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Wisconsin Secretary of Tourism visits Crandon Bush RunSubmitted: 06/30/2013
Story By Kailey Burton

Wisconsin Secretary of Tourism visits Crandon Bush Run
CRANDON - One of the spectators at the Crandon Brush run today hadn't seen the race in 20 years. Wisconsin Department of Tourism Secretary Stephanie Klett said she's impressed by the event's draw.

"You've got racers coming from all over the United States, yove got fans coming from all over the midwest and across the country and it's huge for tourism. Toursim is a 16.8 billion dollar industry in Wiscosin, and right here in Forest County, they are bringing them in by the thousands," said Klett.

Racing might not appeal to everyone but Klett says, don't underestimate the economic benefit this sport brings to the region.

"When you host an event like this, you think oh well folks are coming in for the races in Crandon, they're coming in for a couple days. Well, think about the hotel stays, the camping stays, people are fueling up. They're grabbing their coffee, they're buying their breakfast, their lunch, their dinner. You know they're not leaving here without a souvenir!"

Klett said racers she talked to remember every track they've been on, and most told her Crandon is their favorite. As for the spectators, she says Forest county's hospitality goes a long way in bring people back.

"They treat people first class, their customer service is great. So we know that not only are people coming here and spending their money, they're treated well, they're coming back and they're going to do it year after year after year."


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 IN OTHER NEWS

NORTHWESTERN WI - Heavy rains have caused an earthen dam to fail in a rural area of northwestern Wisconsin.

Douglas County Emergency Management Director Keith Kesler says he's unaware of any evacuations from the damage Monday. Few people live in the area.

Kesler says water is overtopping the Radigan Flowage Dam west of Dairlyland after several days of rain.

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LAKE TOMAHAWK - Camp American Legion recently opened up for visitors this year, but campers will notice some big changes.

The entire top floor of the main building was redone with new flooring and new bathrooms. The camp also cleared the way to put in concrete outside the front entrance to be used as a future spot for music and other outdoor gatherings.

But those aren't the only projects underway. 

"The other one that we worked on was the front entrance and the sunroom entrance out here actually on the second floor, and that got a complete facelift on it also," said Camp Director Don Grundy. "We got stone work on the outside, all new windows, that we'll now be able to use these spaces in the winter." 

Grundy hopes to be able to have winter programming in the future. The camp will also have a grand opening for a new building for families of the fallen this coming Wednesday.


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WASHINGTON, D.C. - The Supreme Court rules against Wisconsin Democrats in the fight over the drawing of legislative boundaries.

Democrats believe current maps give Republicans an unfair advantage in elections.

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MERCER -
People knew "Bike the Heart" as Vilas County's bike trail system.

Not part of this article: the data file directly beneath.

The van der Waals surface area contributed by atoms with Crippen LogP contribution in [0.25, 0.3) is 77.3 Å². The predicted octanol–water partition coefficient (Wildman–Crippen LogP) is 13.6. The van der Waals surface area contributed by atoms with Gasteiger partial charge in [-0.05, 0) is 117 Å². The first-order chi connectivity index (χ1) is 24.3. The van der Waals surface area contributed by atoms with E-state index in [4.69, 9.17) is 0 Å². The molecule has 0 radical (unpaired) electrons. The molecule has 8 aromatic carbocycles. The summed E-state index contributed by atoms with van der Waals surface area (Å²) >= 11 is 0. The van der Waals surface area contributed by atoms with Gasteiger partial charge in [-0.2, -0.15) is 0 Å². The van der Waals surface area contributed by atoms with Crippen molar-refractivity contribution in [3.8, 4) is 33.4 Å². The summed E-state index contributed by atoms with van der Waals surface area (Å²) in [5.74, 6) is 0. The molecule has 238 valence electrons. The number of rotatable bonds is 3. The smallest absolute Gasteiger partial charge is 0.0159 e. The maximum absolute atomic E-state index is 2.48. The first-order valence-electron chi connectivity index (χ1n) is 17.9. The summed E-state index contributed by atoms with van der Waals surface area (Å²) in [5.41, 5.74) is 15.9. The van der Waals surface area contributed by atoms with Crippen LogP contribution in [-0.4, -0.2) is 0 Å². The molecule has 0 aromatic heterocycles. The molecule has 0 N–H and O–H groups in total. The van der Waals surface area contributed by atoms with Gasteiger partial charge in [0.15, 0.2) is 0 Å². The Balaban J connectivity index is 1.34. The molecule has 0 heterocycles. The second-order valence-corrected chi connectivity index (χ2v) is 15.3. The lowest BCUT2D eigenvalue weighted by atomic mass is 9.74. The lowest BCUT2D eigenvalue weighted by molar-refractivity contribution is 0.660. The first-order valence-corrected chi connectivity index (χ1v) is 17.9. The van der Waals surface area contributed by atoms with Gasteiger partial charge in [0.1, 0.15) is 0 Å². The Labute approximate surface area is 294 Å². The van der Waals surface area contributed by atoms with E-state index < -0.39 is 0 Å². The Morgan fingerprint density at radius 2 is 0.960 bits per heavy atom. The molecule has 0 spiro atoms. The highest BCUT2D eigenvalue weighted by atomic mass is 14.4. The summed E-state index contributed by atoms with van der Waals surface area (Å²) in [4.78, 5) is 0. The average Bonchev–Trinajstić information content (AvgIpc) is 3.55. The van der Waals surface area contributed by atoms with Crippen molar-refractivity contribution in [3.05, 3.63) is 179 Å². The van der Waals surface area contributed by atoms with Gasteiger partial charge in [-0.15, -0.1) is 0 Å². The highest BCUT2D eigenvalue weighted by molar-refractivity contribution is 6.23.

Now that's changing as Mercer is now a part of "Bike the Heart."

That means the entire trail is more than 50 miles long!

But you'll have to wait until next month for Mercer's piece to be totally paved.

"It's been going for a long time. To be the last sort of Northern point of the trail for now, we are honored and excited about it," says Mercer Chamber of Commerce Executive Director Beth Wetzler.

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HARSHAW -
A culvert that collapsed after the weekend rainfall has caused Rocky Run Road west of Hwy 51 in Harshaw to be closed according to Cassian Town Chairman Tim Augustine. 


Augustine said in an email that the culvert is unsafe to be driven over. The Cassian Town Board has been working with property owners to get the culvert project underway. 

Construction to replace culvert is currently scheduled for July.

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NORTHWOODS - The storms from the past few days have caused the Rainbow Reservoir near Lake Tomahawk to overflow to a height it hasn't reached in decades.

Two out of the five dam gates opened on Friday.

The water underneath the dam and reservoir reaches flood stage at six feet.

According to the National Weather Service, the water was measured at 6.48 feet Monday afternoon.

That's a height the water hasn't reached since the 1940's.

"I've never seen it like this before," said Lisa Dahlke who owns a house on the Wisconsin River near Rainbow Lake.

The water coming out of the dam is being released a little faster than 3,000 cubic feet per second.

"I don't know how much fishing we are going to get in but the high water kind of messes that up," said fisherman Dan Eiden.

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RHINELANDER - Wearing his black gown and mortarboard, Derek Pranke looked every bit the part of a proud graduate on Monday afternoon.

"We all pulled straight A's," Pranke said of his graduating class.

But Pranke knew his outfit beat the one he got used to wearing the last few years.

"[Class was] better than wasting time and just sitting and doing nothing in prison," Pranke said.

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